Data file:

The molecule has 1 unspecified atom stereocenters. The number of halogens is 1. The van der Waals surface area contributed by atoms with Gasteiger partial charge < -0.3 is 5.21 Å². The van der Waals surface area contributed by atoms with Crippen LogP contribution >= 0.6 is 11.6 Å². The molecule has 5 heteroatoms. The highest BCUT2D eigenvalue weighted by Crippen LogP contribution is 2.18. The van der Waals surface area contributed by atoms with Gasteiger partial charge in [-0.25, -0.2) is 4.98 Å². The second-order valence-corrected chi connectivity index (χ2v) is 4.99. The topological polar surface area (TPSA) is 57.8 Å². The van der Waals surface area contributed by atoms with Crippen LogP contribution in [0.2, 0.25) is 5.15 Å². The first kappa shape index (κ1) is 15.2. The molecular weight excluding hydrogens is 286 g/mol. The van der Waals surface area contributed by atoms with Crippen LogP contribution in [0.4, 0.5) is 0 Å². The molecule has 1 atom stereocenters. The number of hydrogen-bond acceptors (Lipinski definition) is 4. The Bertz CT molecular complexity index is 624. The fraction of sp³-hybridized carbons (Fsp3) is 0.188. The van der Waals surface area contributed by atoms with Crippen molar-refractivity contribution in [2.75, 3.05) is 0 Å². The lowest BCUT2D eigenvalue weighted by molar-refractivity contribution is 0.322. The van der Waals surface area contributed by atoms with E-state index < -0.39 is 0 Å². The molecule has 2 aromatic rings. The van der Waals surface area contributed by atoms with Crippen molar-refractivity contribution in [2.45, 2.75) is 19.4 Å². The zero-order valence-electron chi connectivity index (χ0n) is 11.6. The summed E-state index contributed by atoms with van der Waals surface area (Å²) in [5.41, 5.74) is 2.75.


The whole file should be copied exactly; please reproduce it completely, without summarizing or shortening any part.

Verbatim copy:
The molecule has 1 unspecified atom stereocenters. The number of halogens is 1. The van der Waals surface area contributed by atoms with Gasteiger partial charge < -0.3 is 5.21 Å². The van der Waals surface area contributed by atoms with Crippen LogP contribution >= 0.6 is 11.6 Å². The molecule has 5 heteroatoms. The highest BCUT2D eigenvalue weighted by Crippen LogP contribution is 2.18. The van der Waals surface area contributed by atoms with Gasteiger partial charge in [-0.25, -0.2) is 4.98 Å². The second-order valence-corrected chi connectivity index (χ2v) is 4.99. The topological polar surface area (TPSA) is 57.8 Å². The van der Waals surface area contributed by atoms with Crippen LogP contribution in [0.2, 0.25) is 5.15 Å². The first kappa shape index (κ1) is 15.2. The molecular weight excluding hydrogens is 286 g/mol. The van der Waals surface area contributed by atoms with Crippen LogP contribution in [0.4, 0.5) is 0 Å². The molecule has 1 atom stereocenters. The number of hydrogen-bond acceptors (Lipinski definition) is 4. The Bertz CT molecular complexity index is 624. The fraction of sp³-hybridized carbons (Fsp3) is 0.188. The van der Waals surface area contributed by atoms with Crippen molar-refractivity contribution in [2.75, 3.05) is 0 Å². The lowest BCUT2D eigenvalue weighted by molar-refractivity contribution is 0.322. The van der Waals surface area contributed by atoms with E-state index < -0.39 is 0 Å². The molecule has 2 aromatic rings. The van der Waals surface area contributed by atoms with Crippen molar-refractivity contribution in [2.45, 2.75) is 19.4 Å². The zero-order valence-electron chi connectivity index (χ0n) is 11.6. The summed E-state index contributed by atoms with van der Waals surface area (Å²) in [5.41, 5.74) is 2.75.